Finally, we encourage parents to be mindful of the potential knowledge differential surrounding autism between the autistic child and their sibling, particularly when the sibling is engaged in intervention (i.e., provided with background information, given strategies). For autistic children who do not yet understand much about their diagnosis, be as sensitive as possible when explaining it to others (such as the sibling), discussing it, or otherwise referring to it; and consider what steps can be taken to help the individuals with autism better understand their differences (e.g., Weiss & Pearson, 2016).


Systematic Reviews of Scientific Studies

Banda, D. R. (2015). Review of sibling interventions with children with autism. Education and Training in Autism and Developmental Disabilities50(3), 303-315.

Bene, K., & Lapina, A. (2020). A meta-analysis of sibling-mediated intervention for brothers and sisters who have autism spectrum disorder. Review Journal of Autism and Developmental Disorders8(2), 186-194.

Shivers, C. M., & Plavnick, J. B. (2015). Sibling involvement in interventions for individuals with autism spectrum disorders: A systematic review. Journal of Autism and Developmental Disorders45, 685-696.

Selected Scientific Studies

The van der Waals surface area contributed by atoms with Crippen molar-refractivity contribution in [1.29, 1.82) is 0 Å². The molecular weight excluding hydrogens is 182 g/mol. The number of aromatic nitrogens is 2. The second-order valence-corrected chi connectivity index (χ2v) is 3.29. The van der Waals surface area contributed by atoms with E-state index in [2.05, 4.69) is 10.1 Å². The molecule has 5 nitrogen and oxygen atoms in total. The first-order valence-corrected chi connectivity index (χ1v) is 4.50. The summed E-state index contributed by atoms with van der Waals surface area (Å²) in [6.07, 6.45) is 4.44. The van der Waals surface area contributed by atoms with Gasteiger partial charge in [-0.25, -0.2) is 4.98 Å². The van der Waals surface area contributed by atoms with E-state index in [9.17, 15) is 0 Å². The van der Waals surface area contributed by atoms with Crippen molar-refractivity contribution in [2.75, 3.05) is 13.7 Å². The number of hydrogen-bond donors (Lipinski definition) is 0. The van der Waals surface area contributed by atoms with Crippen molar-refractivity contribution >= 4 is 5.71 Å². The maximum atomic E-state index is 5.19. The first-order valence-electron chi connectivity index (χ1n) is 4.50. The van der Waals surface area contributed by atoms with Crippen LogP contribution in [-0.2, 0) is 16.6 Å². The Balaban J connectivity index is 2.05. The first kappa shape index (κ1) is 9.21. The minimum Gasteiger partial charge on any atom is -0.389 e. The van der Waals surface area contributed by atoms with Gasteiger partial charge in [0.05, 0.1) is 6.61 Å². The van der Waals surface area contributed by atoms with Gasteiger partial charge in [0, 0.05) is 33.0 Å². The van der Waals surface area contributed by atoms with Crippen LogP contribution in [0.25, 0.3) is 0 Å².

Celiberti, D. A., & Harris, S. L. (1993). Behavioral intervention for siblings of children with autism: A focus on skills to enhance play. Behavior Therapy24(4), 573-599.

Coe, D. A., Matson, J. L., Craigie, C. J., & Gossen, M. A. (1991). Play skills of autistic children: Assessment and instruction. Child & Family Behavior Therapy13(3), 13-40.

Colletti, G., & Harris, S. L. (1977). Behavior modification in the home: Siblings as behavior modifiers, parents as observers. Journal of Abnormal Child Psychology, 5(1), 21-30.

Dodd, S., Hupp, S. D., Jewell, J. D., & Krohn, E. (2008). Using parents and siblings during a social story intervention for two children diagnosed with PDD-NOS. Journal of Developmental and Physical Disabilities20, 217-229.

Ferraioli, S. J., & Harris, S. L. (2011). Teaching joint attention to children with autism through a sibling‐mediated behavioral intervention. Behavioral Interventions26(4), 261-281.

Glugatch, L. B., & Machalicek, W. (2021). Examination of the effectiveness and acceptability of a play-based sibling intervention for children with autism: A single-case research design. Education and Treatment of Children, 44(4), 249-267.

Jones, C. D., & Schwartz, I. S. (2004). Siblings, peers, and adults: Differential effects of models for children with autism. Topics in Early Childhood Special Education24(4), 187-198.

Neff, E. R., Betz, A. M., Saini, V., & Henry, E. (2016). Using video modeling to teach siblings of children with autism how to prompt and reinforce appropriate play. Behavioral Interventions32, 193-205.

Oppenheim-Leaf, M. L., Leaf, J. B., Dozier, C., Sheldon, J. B., & Sherman, J. A. (2012). Teaching typically developing children to promote social play with their siblings with autism. Research in Autism Spectrum Disorders6(2), 777-791.

Rayner, C. (2011a). Sibling and adult video modelling to teach a student with autism: Imitation skills and intervention suitability. Developmental Neurorehabilitation14(6), 331-338.